Clival tumors are rare, usually slow-growing tumors that arise in the clivus, an area of bone near the junction of the skull and spine. As they develop, clival tumors can cause a variety of neurological symptoms such as headaches, facial paralysis, problems with coordination and weakness. Depending on circumstances, these unusual tumors can be treated with standard or endoscopic surgical procedures, radiation therapies, or a combination of these, to remove or reduce the tumor and prevent symptoms.

What Are Clival Tumors?

The clivus is a sloping section of bone at the base of the skull – an area that’s surrounded by vital structures including the brainstem, cranial nerves, and important arteries, such as the internal carotid arteries. Clival tumors may be benign and generally remain localized, or malignant, with the potential to spread to other areas of the body. In either case, they have the possibility of growing, invading and damaging surrounding tissues and structures in the brain. Clival tumors include two different types: chordomas and chondrosarcomas.

Chordomas

Clival chordomas arise from remnants of the notochord, an embryonic structure involved in the development of the spinal cord. Normally, the notochord becomes part of the vertebrae as the spine fully develops, but in some cases, additional notochord cells become enclosed by bone and form chordomas, which can continue to grow and affect surrounding brain tissues and functions.

Chondrosarcomas

Chondrosarcomas are even rarer than chordomas. These malignant clival tumors arise in the skull’s cartilage, which hardens and is replaced by bone over time. Like chordomas, chondrosarcomas can invade nearby brain structures and can recur after treatment, but they can also spread to other parts of the body.

Symptoms of Clival Tumors

Because clival tumors occur at the base of the skull, they can cause a variety of symptoms, depending on the brain structures that are affected by the tumor’s size and location.  These symptoms can include:

  • Headache
  • Facial paralysis, pain, or numbness
  • Changes or loss of sensations such as taste, smell, or touch
  • Problems with coordination and balance
  • Double vision
  • Changes in speech
  • Difficulty swallowing
  • Dizziness or vertigo

Clival tumors are usually diagnosed when symptoms appear, although some can be found during testing for other conditions. Diagnosis involves a neurological examination and imaging with MRI or CT scans. A biopsy of the tumor may also be performed.

Clival Tumor Treatment Options

The most effective clival tumor treatment (for both types) is complete surgical resection, or removal, of the tumor, or the removal of as much of it as safely possible. Surgery on the skull base area can be challenging, given the many vital systems and small space in this area, but new technologies are creating more options for neurosurgeons to achieve the most optimal results.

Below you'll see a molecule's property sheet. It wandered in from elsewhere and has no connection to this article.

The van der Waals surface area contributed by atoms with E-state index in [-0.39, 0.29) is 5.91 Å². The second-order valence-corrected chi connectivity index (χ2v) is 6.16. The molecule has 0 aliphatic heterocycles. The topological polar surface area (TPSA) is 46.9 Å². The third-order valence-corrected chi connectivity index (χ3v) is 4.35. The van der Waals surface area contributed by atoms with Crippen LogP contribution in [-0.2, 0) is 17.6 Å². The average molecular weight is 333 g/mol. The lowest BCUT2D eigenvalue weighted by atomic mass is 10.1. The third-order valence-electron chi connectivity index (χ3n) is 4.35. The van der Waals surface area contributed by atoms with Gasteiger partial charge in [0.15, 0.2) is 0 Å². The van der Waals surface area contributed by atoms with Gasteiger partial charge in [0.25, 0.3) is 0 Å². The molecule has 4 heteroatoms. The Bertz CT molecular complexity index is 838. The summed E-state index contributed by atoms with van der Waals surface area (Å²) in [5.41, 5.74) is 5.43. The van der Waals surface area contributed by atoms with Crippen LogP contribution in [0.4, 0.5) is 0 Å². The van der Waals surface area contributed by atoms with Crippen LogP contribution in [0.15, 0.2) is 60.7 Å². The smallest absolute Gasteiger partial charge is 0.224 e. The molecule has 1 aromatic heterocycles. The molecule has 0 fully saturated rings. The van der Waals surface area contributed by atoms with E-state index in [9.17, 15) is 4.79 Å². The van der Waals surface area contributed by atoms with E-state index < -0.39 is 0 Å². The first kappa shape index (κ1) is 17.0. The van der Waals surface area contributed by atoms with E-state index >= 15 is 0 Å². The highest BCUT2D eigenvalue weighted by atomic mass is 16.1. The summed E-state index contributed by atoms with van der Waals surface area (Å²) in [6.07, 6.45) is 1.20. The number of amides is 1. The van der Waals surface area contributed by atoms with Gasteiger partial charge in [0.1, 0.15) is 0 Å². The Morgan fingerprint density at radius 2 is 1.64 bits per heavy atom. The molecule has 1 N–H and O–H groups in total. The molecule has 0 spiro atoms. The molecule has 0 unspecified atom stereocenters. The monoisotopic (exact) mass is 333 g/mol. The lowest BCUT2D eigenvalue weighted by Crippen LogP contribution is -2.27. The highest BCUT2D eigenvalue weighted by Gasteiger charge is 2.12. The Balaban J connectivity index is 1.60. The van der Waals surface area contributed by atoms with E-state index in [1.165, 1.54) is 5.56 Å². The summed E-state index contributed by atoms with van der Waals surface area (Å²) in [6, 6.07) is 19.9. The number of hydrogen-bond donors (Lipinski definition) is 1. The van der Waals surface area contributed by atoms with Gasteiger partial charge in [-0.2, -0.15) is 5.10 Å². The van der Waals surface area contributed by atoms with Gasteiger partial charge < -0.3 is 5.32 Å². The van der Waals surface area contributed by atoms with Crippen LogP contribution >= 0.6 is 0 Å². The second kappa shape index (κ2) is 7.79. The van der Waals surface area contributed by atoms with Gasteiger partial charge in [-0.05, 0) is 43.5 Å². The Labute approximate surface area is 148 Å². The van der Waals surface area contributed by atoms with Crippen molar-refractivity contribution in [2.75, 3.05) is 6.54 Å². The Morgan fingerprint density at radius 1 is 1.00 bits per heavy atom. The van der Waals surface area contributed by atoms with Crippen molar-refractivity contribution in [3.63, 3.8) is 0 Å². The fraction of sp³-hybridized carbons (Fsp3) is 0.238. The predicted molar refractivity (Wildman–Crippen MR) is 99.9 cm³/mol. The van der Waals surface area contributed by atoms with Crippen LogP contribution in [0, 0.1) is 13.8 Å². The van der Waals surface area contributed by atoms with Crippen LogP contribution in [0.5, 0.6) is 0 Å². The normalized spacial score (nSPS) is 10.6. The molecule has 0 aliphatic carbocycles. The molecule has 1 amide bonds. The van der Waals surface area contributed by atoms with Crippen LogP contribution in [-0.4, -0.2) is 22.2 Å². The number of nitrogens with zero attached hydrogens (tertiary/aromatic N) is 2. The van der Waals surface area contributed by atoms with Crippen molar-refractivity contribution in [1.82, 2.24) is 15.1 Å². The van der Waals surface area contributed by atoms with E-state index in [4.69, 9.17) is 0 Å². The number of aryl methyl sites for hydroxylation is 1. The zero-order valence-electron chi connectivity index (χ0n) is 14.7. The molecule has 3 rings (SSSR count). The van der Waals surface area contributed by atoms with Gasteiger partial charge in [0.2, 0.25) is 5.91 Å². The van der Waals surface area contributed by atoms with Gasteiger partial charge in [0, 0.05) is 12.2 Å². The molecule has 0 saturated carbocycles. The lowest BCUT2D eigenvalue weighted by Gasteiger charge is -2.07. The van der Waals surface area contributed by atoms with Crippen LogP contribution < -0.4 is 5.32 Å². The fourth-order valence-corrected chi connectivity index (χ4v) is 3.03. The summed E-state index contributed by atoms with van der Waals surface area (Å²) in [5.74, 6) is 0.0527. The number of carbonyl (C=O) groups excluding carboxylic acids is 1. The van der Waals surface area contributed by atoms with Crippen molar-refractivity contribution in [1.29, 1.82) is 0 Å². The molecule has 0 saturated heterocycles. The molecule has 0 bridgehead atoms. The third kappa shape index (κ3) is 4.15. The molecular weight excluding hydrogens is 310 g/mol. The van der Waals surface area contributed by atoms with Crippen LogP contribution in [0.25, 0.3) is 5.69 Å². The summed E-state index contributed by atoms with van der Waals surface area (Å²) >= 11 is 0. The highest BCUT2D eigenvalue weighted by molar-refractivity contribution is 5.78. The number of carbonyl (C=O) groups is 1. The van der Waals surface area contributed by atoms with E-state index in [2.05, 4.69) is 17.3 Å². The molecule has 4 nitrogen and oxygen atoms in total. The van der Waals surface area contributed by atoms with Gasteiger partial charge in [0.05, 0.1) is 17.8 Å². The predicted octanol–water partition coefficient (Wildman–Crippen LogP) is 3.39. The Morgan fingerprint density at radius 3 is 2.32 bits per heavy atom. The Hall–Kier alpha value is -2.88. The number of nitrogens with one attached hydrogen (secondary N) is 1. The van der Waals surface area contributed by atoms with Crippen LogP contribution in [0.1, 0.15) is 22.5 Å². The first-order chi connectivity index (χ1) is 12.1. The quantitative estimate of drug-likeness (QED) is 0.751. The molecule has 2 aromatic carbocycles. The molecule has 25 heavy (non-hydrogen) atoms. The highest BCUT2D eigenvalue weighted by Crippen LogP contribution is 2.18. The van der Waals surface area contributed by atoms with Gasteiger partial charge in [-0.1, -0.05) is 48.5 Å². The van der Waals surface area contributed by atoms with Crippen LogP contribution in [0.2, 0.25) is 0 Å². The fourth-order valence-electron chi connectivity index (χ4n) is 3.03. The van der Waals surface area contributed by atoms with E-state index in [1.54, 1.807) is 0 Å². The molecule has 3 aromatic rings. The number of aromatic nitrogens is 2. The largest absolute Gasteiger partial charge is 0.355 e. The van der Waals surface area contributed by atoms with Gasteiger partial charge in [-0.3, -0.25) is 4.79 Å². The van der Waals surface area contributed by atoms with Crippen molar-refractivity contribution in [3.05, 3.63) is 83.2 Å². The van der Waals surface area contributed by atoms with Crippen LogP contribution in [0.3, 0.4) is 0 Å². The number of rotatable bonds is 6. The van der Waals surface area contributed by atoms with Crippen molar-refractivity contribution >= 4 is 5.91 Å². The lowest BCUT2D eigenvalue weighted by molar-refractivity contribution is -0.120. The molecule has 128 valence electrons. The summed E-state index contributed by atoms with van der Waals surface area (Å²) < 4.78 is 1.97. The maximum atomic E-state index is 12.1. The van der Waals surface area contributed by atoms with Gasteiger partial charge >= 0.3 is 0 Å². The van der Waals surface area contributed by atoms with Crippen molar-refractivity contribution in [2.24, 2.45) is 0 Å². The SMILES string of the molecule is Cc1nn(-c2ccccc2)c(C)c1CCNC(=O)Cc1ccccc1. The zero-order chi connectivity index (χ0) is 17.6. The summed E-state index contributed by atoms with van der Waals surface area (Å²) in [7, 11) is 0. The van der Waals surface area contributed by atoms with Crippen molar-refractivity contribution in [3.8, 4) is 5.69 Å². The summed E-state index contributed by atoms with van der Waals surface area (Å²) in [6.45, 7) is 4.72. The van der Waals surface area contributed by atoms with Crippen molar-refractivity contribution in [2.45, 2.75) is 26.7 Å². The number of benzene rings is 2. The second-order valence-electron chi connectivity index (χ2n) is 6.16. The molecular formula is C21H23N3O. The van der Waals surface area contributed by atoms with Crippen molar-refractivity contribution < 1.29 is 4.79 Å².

Depending on individual circumstances including the size and location of the tumor and a patient’s age and overall health condition, treatments for both chordomas and chondrosarcomas can include “standard’ surgery with craniotomy, transsphenoidal endoscopic surgery, and radiotherapy.

Craniotomy

Extended bifrontal craniotomy is an open surgical approach that involves removing a portion of the skull in order to directly access the tumor at the clivus and remove it. Once the procedure is complete, the skull portion is replaced and secured with titanium plates and screws.  In some cases, a less invasive type of craniotomy called an eyebrow or keyhole craniotomy might be performed, which involves a smaller incision in the eyebrow or behind the ear to access tumors in the skull base or front of the brain.

Transsphenoidal Endoscopy

Clival tumors can also be removed or reduced with transsphenoidal endoscopic surgery, a relatively new procedure that allows neurosurgeons to access the tumor using special instruments inserted into the nasal passage without the need for incisions on the skin. In this procedure, the membranes at the back of the nasal passage and the sphenoid bone are opened so that the tumor, or as much of it as possible, can be removed. Because endoscopic procedures are less invasive than standard surgeries, patients recover more quickly and face a lower risk of complications.

Radiotherapy

Clival tumors are also treated with radiotherapy. Gamma Knife Radiosurgery or proton beam radiotherapy delivers highly targeted radiation directly to the tumor site, so that surrounding healthy tissues are not affected by the treatment. Radiotherapy is non-invasive and has minimal side effects, and may be used alone when surgery is not an option, or as part of a surgical treatment plan.

Recovering From Clival Tumor Treatment

The journey to recovery from treatment for a clival tumor depends on many factors including health, age, and the treatment approach. Recovery from extended bifrontal craniotomy can involve a hospital stay of up to seven days. During recovery at home, which may take four to six weeks, activities such as exercise, driving and returning to work can be gradually increased until they return to normal levels.

Recovery from eyebrow or keyhole craniotomy and transsphenoidal endoscopy can take significantly less time because these procedures are less invasive and cause less trauma. After these procedures, patients typically spend a day or two in the hospital and take two to three weeks to recover at home.

After treatment for either type of a clival tumor, periodic follow-ups with MRI or CT scanning are typically needed, since these tumors can recur and, in some cases, spread to other areas of the body.

Clival tumors affect about one person in a million, including children and adults of all ages. Once a clival tumor is diagnosed, neurosurgeons can work with patients and their families to create a treatment plan that can relieve symptoms and restore your quality of life.